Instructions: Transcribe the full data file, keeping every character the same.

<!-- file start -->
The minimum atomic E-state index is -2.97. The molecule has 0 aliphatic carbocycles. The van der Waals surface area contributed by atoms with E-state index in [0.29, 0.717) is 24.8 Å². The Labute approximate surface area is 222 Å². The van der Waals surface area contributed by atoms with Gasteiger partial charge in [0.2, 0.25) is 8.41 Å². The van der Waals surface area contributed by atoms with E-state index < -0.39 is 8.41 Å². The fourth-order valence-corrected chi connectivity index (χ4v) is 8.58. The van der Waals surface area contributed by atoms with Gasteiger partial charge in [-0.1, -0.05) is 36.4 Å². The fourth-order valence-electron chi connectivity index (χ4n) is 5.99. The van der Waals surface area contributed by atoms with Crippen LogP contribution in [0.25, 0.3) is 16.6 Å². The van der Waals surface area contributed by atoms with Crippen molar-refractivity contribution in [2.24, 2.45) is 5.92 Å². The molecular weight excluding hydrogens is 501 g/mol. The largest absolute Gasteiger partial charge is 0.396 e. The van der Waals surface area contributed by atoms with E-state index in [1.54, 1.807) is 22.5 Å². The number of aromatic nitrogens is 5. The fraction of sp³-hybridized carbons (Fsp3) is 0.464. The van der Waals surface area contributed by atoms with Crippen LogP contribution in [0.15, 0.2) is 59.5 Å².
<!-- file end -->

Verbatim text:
The minimum atomic E-state index is -2.97. The molecule has 0 aliphatic carbocycles. The van der Waals surface area contributed by atoms with E-state index in [0.29, 0.717) is 24.8 Å². The Labute approximate surface area is 222 Å². The van der Waals surface area contributed by atoms with Gasteiger partial charge in [0.2, 0.25) is 8.41 Å². The van der Waals surface area contributed by atoms with E-state index < -0.39 is 8.41 Å². The fourth-order valence-corrected chi connectivity index (χ4v) is 8.58. The van der Waals surface area contributed by atoms with Gasteiger partial charge in [-0.1, -0.05) is 36.4 Å². The fourth-order valence-electron chi connectivity index (χ4n) is 5.99. The van der Waals surface area contributed by atoms with Crippen LogP contribution in [0.25, 0.3) is 16.6 Å². The van der Waals surface area contributed by atoms with Crippen molar-refractivity contribution in [2.24, 2.45) is 5.92 Å². The molecular weight excluding hydrogens is 501 g/mol. The largest absolute Gasteiger partial charge is 0.396 e. The van der Waals surface area contributed by atoms with E-state index in [1.54, 1.807) is 22.5 Å². The number of aromatic nitrogens is 5. The fraction of sp³-hybridized carbons (Fsp3) is 0.464. The van der Waals surface area contributed by atoms with Crippen LogP contribution in [0.15, 0.2) is 59.5 Å².